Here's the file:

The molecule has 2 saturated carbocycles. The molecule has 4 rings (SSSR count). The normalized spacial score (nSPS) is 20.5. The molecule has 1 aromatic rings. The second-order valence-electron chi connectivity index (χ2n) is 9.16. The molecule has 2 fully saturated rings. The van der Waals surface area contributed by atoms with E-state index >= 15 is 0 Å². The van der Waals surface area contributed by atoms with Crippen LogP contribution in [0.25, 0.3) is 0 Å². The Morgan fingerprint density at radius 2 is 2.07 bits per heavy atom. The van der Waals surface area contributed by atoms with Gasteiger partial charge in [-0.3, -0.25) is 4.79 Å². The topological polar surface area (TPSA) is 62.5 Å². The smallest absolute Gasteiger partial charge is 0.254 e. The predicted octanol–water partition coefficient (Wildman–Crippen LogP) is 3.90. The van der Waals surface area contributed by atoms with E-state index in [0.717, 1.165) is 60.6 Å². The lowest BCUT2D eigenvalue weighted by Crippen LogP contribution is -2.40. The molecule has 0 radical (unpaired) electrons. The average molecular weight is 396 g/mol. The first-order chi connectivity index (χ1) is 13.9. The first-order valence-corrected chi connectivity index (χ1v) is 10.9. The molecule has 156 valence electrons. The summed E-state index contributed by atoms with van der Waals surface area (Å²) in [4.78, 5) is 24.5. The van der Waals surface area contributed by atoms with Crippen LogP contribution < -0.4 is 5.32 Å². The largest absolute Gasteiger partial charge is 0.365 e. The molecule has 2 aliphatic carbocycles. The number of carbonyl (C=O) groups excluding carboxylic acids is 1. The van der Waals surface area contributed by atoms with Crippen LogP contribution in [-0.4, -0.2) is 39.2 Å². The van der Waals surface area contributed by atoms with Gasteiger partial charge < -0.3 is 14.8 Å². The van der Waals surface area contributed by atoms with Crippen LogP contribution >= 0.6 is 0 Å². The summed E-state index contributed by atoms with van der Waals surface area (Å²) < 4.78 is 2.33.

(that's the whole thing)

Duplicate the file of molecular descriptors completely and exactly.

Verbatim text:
The molecule has 2 saturated carbocycles. The molecule has 4 rings (SSSR count). The normalized spacial score (nSPS) is 20.5. The molecule has 1 aromatic rings. The second-order valence-electron chi connectivity index (χ2n) is 9.16. The molecule has 2 fully saturated rings. The van der Waals surface area contributed by atoms with E-state index >= 15 is 0 Å². The van der Waals surface area contributed by atoms with Crippen LogP contribution in [0.25, 0.3) is 0 Å². The Morgan fingerprint density at radius 2 is 2.07 bits per heavy atom. The van der Waals surface area contributed by atoms with Gasteiger partial charge in [-0.3, -0.25) is 4.79 Å². The topological polar surface area (TPSA) is 62.5 Å². The smallest absolute Gasteiger partial charge is 0.254 e. The predicted octanol–water partition coefficient (Wildman–Crippen LogP) is 3.90. The van der Waals surface area contributed by atoms with E-state index in [0.717, 1.165) is 60.6 Å². The lowest BCUT2D eigenvalue weighted by Crippen LogP contribution is -2.40. The molecule has 0 radical (unpaired) electrons. The average molecular weight is 396 g/mol. The first-order chi connectivity index (χ1) is 13.9. The first-order valence-corrected chi connectivity index (χ1v) is 10.9. The molecule has 156 valence electrons. The summed E-state index contributed by atoms with van der Waals surface area (Å²) in [4.78, 5) is 24.5. The van der Waals surface area contributed by atoms with Crippen LogP contribution < -0.4 is 5.32 Å². The largest absolute Gasteiger partial charge is 0.365 e. The molecule has 2 aliphatic carbocycles. The number of carbonyl (C=O) groups excluding carboxylic acids is 1. The van der Waals surface area contributed by atoms with Crippen LogP contribution in [-0.4, -0.2) is 39.2 Å². The van der Waals surface area contributed by atoms with Gasteiger partial charge < -0.3 is 14.8 Å². The van der Waals surface area contributed by atoms with Crippen LogP contribution >= 0.6 is 0 Å². The summed E-state index contributed by atoms with van der Waals surface area (Å²) < 4.78 is 2.33.